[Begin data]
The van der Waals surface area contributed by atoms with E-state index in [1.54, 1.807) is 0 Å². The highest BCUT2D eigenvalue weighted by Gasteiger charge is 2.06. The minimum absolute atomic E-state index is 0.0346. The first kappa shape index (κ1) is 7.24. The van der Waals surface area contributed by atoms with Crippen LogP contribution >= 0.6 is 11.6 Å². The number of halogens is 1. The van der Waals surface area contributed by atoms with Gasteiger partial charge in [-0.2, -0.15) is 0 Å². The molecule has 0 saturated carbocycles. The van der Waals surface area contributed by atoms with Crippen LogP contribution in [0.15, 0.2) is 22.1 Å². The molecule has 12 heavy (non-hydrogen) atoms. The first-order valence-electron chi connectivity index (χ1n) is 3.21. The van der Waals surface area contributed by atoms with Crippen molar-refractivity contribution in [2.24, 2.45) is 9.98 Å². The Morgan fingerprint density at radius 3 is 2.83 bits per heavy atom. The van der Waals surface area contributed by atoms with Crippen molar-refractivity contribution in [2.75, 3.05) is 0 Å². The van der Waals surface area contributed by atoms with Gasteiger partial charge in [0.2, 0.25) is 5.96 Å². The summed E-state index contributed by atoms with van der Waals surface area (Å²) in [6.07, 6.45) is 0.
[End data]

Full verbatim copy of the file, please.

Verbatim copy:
The van der Waals surface area contributed by atoms with E-state index in [1.54, 1.807) is 0 Å². The highest BCUT2D eigenvalue weighted by Gasteiger charge is 2.06. The minimum absolute atomic E-state index is 0.0346. The first kappa shape index (κ1) is 7.24. The van der Waals surface area contributed by atoms with Crippen LogP contribution >= 0.6 is 11.6 Å². The number of halogens is 1. The van der Waals surface area contributed by atoms with Gasteiger partial charge in [-0.2, -0.15) is 0 Å². The molecule has 0 saturated carbocycles. The van der Waals surface area contributed by atoms with Crippen LogP contribution in [0.15, 0.2) is 22.1 Å². The molecule has 12 heavy (non-hydrogen) atoms. The first-order valence-electron chi connectivity index (χ1n) is 3.21. The van der Waals surface area contributed by atoms with Crippen molar-refractivity contribution in [2.24, 2.45) is 9.98 Å². The Morgan fingerprint density at radius 3 is 2.83 bits per heavy atom. The van der Waals surface area contributed by atoms with Crippen molar-refractivity contribution in [2.75, 3.05) is 0 Å². The van der Waals surface area contributed by atoms with Gasteiger partial charge in [0.2, 0.25) is 5.96 Å². The summed E-state index contributed by atoms with van der Waals surface area (Å²) in [6.07, 6.45) is 0.